BLUEBIRD: Here’s where you bring it all back home— the couplet at the end! The couplet is the marriage between the first half of your argument and the second half of your argument. It is where you reconcile your own difficulty with your new idea. In my SuperBall sonnet, I might say that toys often carry us into adulthood and that once bounce from a SuperBall can change the way we view the delicacy of life. Like when I hit Joe in the eye! (Joe glowers at Bluebird.) You got it? Of COURSE you do!
(As she’s describing this, the boom mike lowers dangerously around Bluebird’s head. She has no idea.)
BLUEBIRD: BUT! There’s one MORE important thing! We’re going to add in the rhyme scheme now. All rhyme schemes are marked with letters in descending order to let you know what rhymes with what. All A will rhyme with A all B rhymes with B— C with C, D with D and on and on.
FIRST QUATRAIN— OPENING ARGUMENT/IDEA
SECOND QUATRAIN— DEVELOPMENT OF ARGUMENT/EXTENDED METAPHOR
THIRD QUATRAIN— REVERSAL/CONVERSE ARGUMENT— DEEPEN METAPHOR
E (The VOLTA!)
COUPLET— (MARRIES THE ARGUMENT WITH ITS COMPLICATION/REVERSAL)
BLUEBIRD: You see? You see? I think you do! One more thing. You’re going to write the whole sonnet using iambic pentameter. And if you remember our discussion from earlier this week, you’ll know that means the rhythm goes da-DAH, and the meter is five feet long—
da-DAH da-DAH da-DAH da-DAH da-DAH
(The boom hovers lower. Bluebird looks up. The boom disappears into the overhead area. She looks down. The boom mike begins to lower again.)
BLUEBIRD: Ohmygosh, my head hurts! So much! But it hurts because many of you think your rhymes need to be exact— and they don’t. Unnecessary! And a contrived rhyme sounds contrived. The rhyme is there to serve the poem, not the other way around! Remember your near rhymes and your semi-rhymes and forced rhymes and half rhymes. You are not writing the poem around the rhyme. And if you find yourself writing around the rhyme, try writing one without rhyme at all, but keep the meter and the rhythm. You savvy? Yeah, you do!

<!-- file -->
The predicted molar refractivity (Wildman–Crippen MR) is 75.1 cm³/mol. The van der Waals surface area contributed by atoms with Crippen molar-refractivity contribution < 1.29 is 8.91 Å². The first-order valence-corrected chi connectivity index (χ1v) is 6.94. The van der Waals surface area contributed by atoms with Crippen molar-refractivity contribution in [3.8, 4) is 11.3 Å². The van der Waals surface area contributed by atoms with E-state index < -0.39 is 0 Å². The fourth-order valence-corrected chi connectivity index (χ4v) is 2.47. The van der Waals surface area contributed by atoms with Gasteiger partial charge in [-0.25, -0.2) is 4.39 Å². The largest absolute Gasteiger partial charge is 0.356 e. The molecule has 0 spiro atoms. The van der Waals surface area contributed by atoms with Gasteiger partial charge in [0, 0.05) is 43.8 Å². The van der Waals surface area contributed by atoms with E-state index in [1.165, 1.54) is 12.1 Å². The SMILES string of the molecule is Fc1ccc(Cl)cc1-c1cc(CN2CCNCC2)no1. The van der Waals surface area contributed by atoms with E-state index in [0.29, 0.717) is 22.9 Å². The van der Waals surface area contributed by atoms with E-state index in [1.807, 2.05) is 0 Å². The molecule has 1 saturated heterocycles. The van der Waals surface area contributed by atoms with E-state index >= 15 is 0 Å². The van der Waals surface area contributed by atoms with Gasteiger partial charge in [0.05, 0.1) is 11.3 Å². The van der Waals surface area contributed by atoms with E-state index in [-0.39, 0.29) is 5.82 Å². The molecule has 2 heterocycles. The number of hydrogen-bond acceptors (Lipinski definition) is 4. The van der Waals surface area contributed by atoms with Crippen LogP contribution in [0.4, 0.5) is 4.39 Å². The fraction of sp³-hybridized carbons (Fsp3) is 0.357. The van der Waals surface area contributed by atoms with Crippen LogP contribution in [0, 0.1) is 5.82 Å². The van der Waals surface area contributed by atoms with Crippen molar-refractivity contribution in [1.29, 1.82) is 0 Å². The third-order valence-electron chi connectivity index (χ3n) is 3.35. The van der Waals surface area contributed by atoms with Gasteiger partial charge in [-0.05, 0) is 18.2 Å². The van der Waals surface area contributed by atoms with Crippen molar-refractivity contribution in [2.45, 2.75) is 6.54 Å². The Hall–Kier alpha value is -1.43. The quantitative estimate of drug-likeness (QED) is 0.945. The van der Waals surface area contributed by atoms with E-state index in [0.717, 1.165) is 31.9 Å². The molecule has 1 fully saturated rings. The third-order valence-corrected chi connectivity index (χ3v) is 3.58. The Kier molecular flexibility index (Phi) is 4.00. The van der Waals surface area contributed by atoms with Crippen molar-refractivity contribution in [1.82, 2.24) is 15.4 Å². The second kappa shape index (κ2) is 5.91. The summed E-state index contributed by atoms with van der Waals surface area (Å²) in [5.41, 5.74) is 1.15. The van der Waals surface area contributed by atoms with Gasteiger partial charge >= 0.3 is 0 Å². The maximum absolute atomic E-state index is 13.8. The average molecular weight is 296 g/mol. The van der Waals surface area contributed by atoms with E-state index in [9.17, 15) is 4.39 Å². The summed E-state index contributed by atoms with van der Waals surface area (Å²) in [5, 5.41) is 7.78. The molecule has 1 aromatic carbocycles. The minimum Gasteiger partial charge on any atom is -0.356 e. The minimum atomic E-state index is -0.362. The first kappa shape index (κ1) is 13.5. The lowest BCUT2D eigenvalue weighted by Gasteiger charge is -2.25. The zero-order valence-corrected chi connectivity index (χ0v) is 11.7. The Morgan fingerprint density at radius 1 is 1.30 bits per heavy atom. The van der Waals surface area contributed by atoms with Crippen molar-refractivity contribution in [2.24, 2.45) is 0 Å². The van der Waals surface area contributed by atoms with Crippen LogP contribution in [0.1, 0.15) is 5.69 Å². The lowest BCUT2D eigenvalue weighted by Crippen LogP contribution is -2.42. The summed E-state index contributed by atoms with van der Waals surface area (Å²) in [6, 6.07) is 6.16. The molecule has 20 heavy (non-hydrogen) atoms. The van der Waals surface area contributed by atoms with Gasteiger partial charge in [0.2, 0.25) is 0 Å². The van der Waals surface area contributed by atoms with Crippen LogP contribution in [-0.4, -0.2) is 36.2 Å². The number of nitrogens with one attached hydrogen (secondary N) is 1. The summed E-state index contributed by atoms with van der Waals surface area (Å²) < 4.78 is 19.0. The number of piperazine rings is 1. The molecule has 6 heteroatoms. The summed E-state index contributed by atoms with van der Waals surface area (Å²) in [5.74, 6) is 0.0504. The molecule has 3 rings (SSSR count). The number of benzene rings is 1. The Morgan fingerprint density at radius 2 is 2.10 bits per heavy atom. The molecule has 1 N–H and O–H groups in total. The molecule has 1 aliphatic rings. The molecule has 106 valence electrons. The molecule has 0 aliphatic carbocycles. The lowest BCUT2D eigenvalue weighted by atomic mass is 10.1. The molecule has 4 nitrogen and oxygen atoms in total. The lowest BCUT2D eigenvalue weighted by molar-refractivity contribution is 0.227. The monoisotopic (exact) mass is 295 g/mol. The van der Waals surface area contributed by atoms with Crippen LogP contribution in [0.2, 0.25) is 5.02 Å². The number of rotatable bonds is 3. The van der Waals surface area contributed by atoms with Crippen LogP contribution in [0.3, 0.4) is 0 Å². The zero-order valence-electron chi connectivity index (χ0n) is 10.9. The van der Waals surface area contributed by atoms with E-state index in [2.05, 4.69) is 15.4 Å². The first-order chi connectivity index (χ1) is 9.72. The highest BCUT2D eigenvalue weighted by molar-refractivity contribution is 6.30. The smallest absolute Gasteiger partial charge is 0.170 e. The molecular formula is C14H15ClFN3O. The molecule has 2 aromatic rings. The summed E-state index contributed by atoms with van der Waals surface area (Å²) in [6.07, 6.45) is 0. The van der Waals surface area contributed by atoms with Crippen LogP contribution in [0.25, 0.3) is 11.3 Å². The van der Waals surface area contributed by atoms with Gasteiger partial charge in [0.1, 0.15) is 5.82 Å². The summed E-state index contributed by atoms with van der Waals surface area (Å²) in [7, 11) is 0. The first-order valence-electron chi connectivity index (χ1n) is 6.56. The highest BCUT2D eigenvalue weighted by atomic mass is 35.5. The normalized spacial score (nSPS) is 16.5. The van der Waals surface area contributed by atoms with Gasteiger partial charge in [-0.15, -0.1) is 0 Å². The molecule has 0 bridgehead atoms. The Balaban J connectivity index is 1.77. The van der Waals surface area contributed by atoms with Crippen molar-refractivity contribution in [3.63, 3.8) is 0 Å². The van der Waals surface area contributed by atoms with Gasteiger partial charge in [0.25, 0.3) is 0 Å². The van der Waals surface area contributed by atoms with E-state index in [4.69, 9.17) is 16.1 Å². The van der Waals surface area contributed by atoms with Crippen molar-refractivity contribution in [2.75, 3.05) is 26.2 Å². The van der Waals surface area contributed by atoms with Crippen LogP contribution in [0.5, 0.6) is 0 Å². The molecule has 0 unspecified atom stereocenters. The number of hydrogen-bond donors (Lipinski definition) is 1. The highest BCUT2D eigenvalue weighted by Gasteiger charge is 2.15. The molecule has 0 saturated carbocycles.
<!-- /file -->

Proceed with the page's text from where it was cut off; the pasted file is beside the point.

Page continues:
(The boom mike drops heavily on the top of her head with a THUNK.)
BLUEBIRD: GAH! (Clutches head) The pain! How does this keep happening? Okay, so I’ll see you next Saturday! You bring your sonnets and I’ll bring a helmet. Ha-ha! Maybe Joe won’t be so mad at me for smacking him with a SuperBall now that I have concussion. Does everything taste flurple to you too? I think I need assistance! I’m gonna… the floor… sit now.
(Bluebird slides behind the kitchen counter, pulling her two notebooks on top of her. Screen credits roll.)
Our FUNDAMENTAL SONNET INSTRUCTIONS come from the “For Dummies” series. Don’t be put off by the name! The instructions are really well-written! I was impressed, personally, and I’ve read a lot of these sorts of things.
We looked at rhythm last week in LESSON TWO, but this next link gives a nice, clean overview of the basic terms that are not listed here— RHYTHM and METER
We will be talking Shakespearean sonnets again on Saturday!
Please feel free to release your poetry panic in the comments, but this time, maybe you should try a quatrain (first four lines of a sonnet) in iambic pentameter with an END RHYMES! Take your new sonnet skills for a TEST DRIVE!
And definitely read this Wikipedia link on rhyme, specifically focusing on GENERAL RHYMES.
ONE MORE NOTE: My friend Professor J and I will be doing a BLOG CARNIVAL on May 17th! The topic is the FIRST POEM you EVER READ! If you are interested, please contact me by email— email@example.com.
BLUEBIRD: (Staggers from behind kitchen counter) FLURPLE! Get the Joe, Joe? It’s the VOLTA! (Bluebird wanders off of the set and through the door marked EXIT.)